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H.R. 296 (114th): Justice for Victims of Trafficking Act of 2015

The text of the bill below is as of Jan 13, 2015 (Introduced).

Source: GPO

I

114th CONGRESS

1st Session

H. R. 296

IN THE HOUSE OF REPRESENTATIVES

January 13, 2015

(for himself and Mrs. Carolyn B. Maloney of New York) introduced the following bill; which was referred to the Committee on the Judiciary

A BILL

To provide justice for the victims of trafficking.

1.

Short title; table of contents

(a)

Short title

This Act may be cited as the Justice for Victims of Trafficking Act of 2015.

(b)

Table of contents

The table of contents for this Act is as follows:

Sec. 1. Short title; table of contents.

Sec. 2. Domestic trafficking victims' fund.

Sec. 3. Official recognition of American victims of human trafficking.

Sec. 4. Victim-centered child human trafficking deterrence block grant program.

Sec. 5. Direct services for victims of child pornography.

Sec. 6. Increasing compensation and restitution for trafficking victims.

Sec. 7. Streamlining human trafficking investigations.

Sec. 8. Enhancing human trafficking reporting.

Sec. 9. Reducing demand for sex trafficking.

Sec. 10. Using existing task forces and components to target offenders who exploit children.

Sec. 11. Targeting child predators.

Sec. 12. Monitoring all human traffickers as violent criminals.

Sec. 13. Crime victims' rights.

Sec. 14. Combat Human Trafficking Act.

Sec. 15. Grant accountability.

2.

Domestic trafficking victims' fund

(a)

In general

Chapter 201 of title 18, United States Code, is amended by adding at the end the following:

3014.

Additional special assessment

(a)

In general

In addition to the assessment imposed under section 3013, the court shall assess an amount of $5,000 on any non-indigent person or entity convicted of an offense under—

(1)

chapter 77 (relating to peonage, slavery, and trafficking in persons);

(2)

chapter 109A (relating to sexual abuse);

(3)

chapter 110 (relating to sexual exploitation and other abuse of children);

(4)

chapter 117 (relating to transportation for illegal sexual activity and related crimes); or

(5)

section 274 of the Immigration and Nationality Act (8 U.S.C. 1324) (relating to human smuggling), unless the person induced, assisted, abetted, or aided only an individual who at the time of such action was the alien’s spouse, parent, son, or daughter (and no other individual) to enter the United States in violation of law.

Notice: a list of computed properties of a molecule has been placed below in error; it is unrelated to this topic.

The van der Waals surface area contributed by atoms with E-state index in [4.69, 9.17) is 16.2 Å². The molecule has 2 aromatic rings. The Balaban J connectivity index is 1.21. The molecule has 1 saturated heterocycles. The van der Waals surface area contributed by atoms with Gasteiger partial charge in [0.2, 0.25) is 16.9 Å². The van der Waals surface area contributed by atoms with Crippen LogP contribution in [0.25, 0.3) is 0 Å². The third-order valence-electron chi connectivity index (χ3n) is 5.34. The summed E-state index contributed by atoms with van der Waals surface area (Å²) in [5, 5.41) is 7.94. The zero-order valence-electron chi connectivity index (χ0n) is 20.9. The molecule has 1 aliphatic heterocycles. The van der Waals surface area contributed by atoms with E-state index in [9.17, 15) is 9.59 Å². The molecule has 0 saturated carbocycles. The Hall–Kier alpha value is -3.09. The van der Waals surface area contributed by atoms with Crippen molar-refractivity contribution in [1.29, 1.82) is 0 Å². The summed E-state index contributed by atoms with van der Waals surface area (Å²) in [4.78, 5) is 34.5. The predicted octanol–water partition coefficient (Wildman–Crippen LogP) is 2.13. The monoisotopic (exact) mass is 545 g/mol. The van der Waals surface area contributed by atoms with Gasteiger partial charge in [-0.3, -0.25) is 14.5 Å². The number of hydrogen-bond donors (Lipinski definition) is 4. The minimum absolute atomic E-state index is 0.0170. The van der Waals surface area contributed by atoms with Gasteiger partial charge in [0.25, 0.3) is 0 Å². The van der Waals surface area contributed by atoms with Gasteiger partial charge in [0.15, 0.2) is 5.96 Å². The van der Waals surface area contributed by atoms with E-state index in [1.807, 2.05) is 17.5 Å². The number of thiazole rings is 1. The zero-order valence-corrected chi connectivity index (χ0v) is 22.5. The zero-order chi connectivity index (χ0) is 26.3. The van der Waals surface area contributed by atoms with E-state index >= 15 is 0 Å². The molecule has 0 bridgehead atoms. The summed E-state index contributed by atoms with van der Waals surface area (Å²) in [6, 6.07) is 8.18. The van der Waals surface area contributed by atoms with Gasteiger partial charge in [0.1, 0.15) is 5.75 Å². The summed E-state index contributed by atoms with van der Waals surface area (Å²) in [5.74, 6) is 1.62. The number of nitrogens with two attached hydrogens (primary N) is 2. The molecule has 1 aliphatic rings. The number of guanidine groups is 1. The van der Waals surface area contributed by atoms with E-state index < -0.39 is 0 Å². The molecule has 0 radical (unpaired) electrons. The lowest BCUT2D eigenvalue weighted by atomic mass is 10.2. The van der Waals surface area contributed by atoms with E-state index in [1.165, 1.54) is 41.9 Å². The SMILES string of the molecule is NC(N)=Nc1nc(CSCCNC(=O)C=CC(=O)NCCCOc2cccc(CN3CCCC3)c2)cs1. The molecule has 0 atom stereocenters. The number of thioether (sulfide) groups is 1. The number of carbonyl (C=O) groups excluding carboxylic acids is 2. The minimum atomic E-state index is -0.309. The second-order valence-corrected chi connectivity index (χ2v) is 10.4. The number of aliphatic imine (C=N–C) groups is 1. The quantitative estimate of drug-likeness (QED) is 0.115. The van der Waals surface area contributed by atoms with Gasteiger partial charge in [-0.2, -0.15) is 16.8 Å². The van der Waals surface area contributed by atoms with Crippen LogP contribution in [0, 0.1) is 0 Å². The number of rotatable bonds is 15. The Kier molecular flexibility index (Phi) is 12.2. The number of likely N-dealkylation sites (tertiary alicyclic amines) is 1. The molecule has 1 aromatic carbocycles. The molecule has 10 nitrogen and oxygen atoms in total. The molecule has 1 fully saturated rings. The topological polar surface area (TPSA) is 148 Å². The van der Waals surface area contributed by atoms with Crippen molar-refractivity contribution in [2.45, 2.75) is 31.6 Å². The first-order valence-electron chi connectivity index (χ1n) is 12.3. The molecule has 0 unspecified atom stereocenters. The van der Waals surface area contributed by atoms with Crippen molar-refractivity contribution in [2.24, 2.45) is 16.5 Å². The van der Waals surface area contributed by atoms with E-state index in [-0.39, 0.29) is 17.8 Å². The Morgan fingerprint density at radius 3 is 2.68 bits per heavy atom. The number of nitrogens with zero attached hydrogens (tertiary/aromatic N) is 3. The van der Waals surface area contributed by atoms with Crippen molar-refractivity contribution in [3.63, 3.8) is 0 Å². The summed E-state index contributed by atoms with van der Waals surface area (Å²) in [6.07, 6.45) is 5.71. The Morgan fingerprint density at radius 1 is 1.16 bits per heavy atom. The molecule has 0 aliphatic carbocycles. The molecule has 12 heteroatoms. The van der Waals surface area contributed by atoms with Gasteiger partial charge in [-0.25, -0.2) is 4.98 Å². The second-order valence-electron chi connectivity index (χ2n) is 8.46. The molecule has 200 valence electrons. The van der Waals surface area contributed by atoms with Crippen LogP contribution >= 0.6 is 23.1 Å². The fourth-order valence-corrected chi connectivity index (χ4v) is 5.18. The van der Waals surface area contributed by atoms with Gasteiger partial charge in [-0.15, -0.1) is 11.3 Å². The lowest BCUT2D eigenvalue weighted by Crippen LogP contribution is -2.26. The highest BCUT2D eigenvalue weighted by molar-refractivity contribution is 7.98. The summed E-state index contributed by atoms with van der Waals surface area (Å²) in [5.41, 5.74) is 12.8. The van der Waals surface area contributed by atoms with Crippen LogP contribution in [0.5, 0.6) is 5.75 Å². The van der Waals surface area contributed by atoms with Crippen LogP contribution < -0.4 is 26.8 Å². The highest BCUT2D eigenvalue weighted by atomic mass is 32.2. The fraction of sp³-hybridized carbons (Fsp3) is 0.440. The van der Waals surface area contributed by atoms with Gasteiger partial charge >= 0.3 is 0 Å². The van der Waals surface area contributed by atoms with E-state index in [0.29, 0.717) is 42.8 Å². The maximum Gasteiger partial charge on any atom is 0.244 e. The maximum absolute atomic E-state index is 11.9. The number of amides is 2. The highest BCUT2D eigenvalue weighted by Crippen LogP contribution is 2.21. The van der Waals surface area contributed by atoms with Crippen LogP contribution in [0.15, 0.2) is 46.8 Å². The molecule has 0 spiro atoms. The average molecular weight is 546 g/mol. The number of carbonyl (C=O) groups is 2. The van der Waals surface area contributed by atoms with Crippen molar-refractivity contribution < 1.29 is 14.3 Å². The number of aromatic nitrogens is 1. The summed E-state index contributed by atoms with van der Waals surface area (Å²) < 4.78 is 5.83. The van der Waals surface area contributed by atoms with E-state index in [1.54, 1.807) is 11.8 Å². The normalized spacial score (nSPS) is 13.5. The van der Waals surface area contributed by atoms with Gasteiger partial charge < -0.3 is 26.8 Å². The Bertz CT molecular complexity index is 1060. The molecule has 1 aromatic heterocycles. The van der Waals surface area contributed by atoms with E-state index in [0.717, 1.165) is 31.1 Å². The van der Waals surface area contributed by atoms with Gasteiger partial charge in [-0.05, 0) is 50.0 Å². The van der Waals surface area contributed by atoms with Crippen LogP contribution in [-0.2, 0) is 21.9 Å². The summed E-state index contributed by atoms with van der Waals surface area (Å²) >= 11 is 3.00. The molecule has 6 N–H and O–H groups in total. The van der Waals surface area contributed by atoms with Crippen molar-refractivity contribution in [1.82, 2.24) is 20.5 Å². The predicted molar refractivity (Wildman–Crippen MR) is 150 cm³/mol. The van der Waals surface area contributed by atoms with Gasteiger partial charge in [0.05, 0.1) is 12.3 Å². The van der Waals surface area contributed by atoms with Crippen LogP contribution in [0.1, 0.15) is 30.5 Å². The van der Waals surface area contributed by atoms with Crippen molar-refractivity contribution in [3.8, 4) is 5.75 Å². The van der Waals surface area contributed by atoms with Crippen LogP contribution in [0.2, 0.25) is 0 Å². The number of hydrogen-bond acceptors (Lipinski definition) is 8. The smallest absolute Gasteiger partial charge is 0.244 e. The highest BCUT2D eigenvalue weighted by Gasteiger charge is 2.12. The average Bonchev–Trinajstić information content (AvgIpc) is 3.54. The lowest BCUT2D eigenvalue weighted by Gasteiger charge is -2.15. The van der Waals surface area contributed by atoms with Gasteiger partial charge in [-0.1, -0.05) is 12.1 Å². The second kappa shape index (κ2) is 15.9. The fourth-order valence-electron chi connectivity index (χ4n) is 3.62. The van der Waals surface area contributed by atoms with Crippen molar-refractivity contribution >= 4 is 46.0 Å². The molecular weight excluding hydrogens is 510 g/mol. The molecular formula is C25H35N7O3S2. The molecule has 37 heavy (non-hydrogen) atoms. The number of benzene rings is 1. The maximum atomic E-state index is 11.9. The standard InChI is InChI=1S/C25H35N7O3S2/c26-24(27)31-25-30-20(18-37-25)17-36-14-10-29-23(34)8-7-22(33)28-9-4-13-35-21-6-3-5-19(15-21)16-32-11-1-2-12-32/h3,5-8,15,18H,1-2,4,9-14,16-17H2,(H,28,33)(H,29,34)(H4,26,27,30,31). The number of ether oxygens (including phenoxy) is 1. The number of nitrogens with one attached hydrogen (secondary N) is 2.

(b)

Satisfaction of Other Court-Ordered Obligations

An assessment under subsection (a) shall not be payable until the person subject to the assessment has satisfied all outstanding court-ordered fines and orders of restitution arising from the criminal convictions on which the special assessment is based.

(c)

Establishment of Domestic Trafficking Victims' Fund

There is established in the Treasury of the United States a fund, to be known as the Domestic Trafficking Victims' Fund (referred to in this section as the Fund), to be administered by the Attorney General, in consultation with the Secretary of Homeland Security and the Secretary of Health and Human Services.

(d)

Deposits

Notwithstanding section 3302 of title 31, or any other law regarding the crediting of money received for the Government, there shall be deposited in the Fund an amount equal to the amount of the assessments collected under this section, which shall remain available until expended.

(e)

Use of funds

(1)

In general

From amounts in the Fund, in addition to any other amounts available, and without further appropriation, the Attorney General, in coordination with the Secretary of Health and Human Services shall, for each of fiscal years 2016 through 2020, use amounts available in the Fund to award grants or enhance victims' programming under—

(A)

sections 202, 203, and 204 of the Trafficking Victims Protection Reauthorization Act of 2005 (42 U.S.C. 14044a, 14044b, and 14044c);

(B)

subsections (b)(2) and (f) of section 107 of the Trafficking Victims Protection Act of 2000 (22 U.S.C. 7105); and

(C)

section 214(b) of the Victims of Child Abuse Act of 1990 (42 U.S.C. 13002(b)).

(2)

Grants

Of the amounts in the Fund used under paragraph (1), not less than $2,000,000 shall be used for grants to provide services for child pornography victims under section 214(b) of the Victims of Child Abuse Act of 1990 (42 U.S.C. 13002(b)).

(3)

Limitations

Amounts in the Fund, or otherwise transferred from the Fund, shall be subject to the limitations on the use or expending of amounts described in sections 506 and 507 of division H of the Consolidated Appropriations Act, 2014 (Public Law 113–76; 128 Stat. 409) to the same extent as if amounts in the Fund were funds appropriated under division H of such Act.

(f)

Transfers

(1)

In general